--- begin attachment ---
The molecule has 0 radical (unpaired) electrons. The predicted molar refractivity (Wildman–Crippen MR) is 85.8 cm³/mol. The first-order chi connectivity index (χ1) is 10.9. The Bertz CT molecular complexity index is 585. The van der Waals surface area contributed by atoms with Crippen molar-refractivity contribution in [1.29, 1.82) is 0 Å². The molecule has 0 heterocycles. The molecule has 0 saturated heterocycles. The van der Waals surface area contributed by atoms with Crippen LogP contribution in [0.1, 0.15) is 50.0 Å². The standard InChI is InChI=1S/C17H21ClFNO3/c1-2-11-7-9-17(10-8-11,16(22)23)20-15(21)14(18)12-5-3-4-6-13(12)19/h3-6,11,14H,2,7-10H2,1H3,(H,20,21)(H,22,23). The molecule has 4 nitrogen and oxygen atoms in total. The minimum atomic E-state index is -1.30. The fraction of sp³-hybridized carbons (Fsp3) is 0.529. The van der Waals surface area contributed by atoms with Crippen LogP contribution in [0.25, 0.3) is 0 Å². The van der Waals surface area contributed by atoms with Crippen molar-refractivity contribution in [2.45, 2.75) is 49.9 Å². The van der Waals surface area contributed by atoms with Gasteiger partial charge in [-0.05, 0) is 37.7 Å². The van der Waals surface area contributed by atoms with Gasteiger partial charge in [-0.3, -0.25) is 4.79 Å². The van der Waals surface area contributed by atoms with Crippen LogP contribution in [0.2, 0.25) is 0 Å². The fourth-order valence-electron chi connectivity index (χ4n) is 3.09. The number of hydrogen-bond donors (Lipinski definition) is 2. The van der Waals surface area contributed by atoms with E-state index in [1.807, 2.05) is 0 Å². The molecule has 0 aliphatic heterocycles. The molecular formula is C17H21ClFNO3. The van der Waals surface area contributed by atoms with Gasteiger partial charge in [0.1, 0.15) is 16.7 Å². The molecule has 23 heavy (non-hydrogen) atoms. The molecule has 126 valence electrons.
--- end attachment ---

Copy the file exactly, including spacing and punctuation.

The molecule has 0 radical (unpaired) electrons. The predicted molar refractivity (Wildman–Crippen MR) is 85.8 cm³/mol. The first-order chi connectivity index (χ1) is 10.9. The Bertz CT molecular complexity index is 585. The van der Waals surface area contributed by atoms with Crippen molar-refractivity contribution in [1.29, 1.82) is 0 Å². The molecule has 0 heterocycles. The molecule has 0 saturated heterocycles. The van der Waals surface area contributed by atoms with Crippen LogP contribution in [0.1, 0.15) is 50.0 Å². The standard InChI is InChI=1S/C17H21ClFNO3/c1-2-11-7-9-17(10-8-11,16(22)23)20-15(21)14(18)12-5-3-4-6-13(12)19/h3-6,11,14H,2,7-10H2,1H3,(H,20,21)(H,22,23). The molecule has 4 nitrogen and oxygen atoms in total. The minimum atomic E-state index is -1.30. The fraction of sp³-hybridized carbons (Fsp3) is 0.529. The van der Waals surface area contributed by atoms with Crippen LogP contribution in [0.25, 0.3) is 0 Å². The van der Waals surface area contributed by atoms with Crippen molar-refractivity contribution in [2.45, 2.75) is 49.9 Å². The van der Waals surface area contributed by atoms with Gasteiger partial charge in [-0.05, 0) is 37.7 Å². The van der Waals surface area contributed by atoms with Gasteiger partial charge in [-0.3, -0.25) is 4.79 Å². The van der Waals surface area contributed by atoms with Crippen LogP contribution in [0.2, 0.25) is 0 Å². The fourth-order valence-electron chi connectivity index (χ4n) is 3.09. The number of hydrogen-bond donors (Lipinski definition) is 2. The van der Waals surface area contributed by atoms with E-state index in [1.807, 2.05) is 0 Å². The molecule has 0 aliphatic heterocycles. The molecular formula is C17H21ClFNO3. The van der Waals surface area contributed by atoms with Gasteiger partial charge in [0.1, 0.15) is 16.7 Å². The molecule has 23 heavy (non-hydrogen) atoms. The molecule has 126 valence electrons.